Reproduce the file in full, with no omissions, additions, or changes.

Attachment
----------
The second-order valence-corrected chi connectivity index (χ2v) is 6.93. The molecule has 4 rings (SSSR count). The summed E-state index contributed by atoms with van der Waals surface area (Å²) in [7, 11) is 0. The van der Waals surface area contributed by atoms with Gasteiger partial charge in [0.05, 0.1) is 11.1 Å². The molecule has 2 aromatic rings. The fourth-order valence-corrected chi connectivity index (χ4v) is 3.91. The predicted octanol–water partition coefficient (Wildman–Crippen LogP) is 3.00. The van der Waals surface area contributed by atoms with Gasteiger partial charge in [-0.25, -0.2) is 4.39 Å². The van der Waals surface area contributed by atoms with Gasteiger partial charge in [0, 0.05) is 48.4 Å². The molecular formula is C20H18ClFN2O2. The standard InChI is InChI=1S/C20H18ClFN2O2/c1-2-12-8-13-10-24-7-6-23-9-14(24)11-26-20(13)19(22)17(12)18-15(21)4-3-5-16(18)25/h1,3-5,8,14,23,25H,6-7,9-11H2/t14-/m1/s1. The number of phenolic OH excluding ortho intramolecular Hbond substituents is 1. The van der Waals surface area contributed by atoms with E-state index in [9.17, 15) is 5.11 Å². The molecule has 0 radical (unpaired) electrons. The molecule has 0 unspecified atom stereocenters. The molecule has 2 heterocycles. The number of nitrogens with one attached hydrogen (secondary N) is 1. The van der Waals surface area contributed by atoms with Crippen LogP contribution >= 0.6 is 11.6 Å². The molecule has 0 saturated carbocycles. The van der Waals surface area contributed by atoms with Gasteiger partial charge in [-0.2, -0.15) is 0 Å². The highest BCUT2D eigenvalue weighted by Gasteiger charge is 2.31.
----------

The second-order valence-corrected chi connectivity index (χ2v) is 6.93. The molecule has 4 rings (SSSR count). The summed E-state index contributed by atoms with van der Waals surface area (Å²) in [7, 11) is 0. The van der Waals surface area contributed by atoms with Gasteiger partial charge in [0.05, 0.1) is 11.1 Å². The molecule has 2 aromatic rings. The fourth-order valence-corrected chi connectivity index (χ4v) is 3.91. The predicted octanol–water partition coefficient (Wildman–Crippen LogP) is 3.00. The van der Waals surface area contributed by atoms with Gasteiger partial charge in [-0.25, -0.2) is 4.39 Å². The van der Waals surface area contributed by atoms with Gasteiger partial charge in [0, 0.05) is 48.4 Å². The molecular formula is C20H18ClFN2O2. The standard InChI is InChI=1S/C20H18ClFN2O2/c1-2-12-8-13-10-24-7-6-23-9-14(24)11-26-20(13)19(22)17(12)18-15(21)4-3-5-16(18)25/h1,3-5,8,14,23,25H,6-7,9-11H2/t14-/m1/s1. The number of phenolic OH excluding ortho intramolecular Hbond substituents is 1. The van der Waals surface area contributed by atoms with E-state index in [9.17, 15) is 5.11 Å². The molecule has 0 radical (unpaired) electrons. The molecule has 0 unspecified atom stereocenters. The molecule has 2 heterocycles. The number of nitrogens with one attached hydrogen (secondary N) is 1. The van der Waals surface area contributed by atoms with Crippen LogP contribution >= 0.6 is 11.6 Å². The molecule has 0 saturated carbocycles. The van der Waals surface area contributed by atoms with Gasteiger partial charge in [-0.2, -0.15) is 0 Å². The highest BCUT2D eigenvalue weighted by Gasteiger charge is 2.31.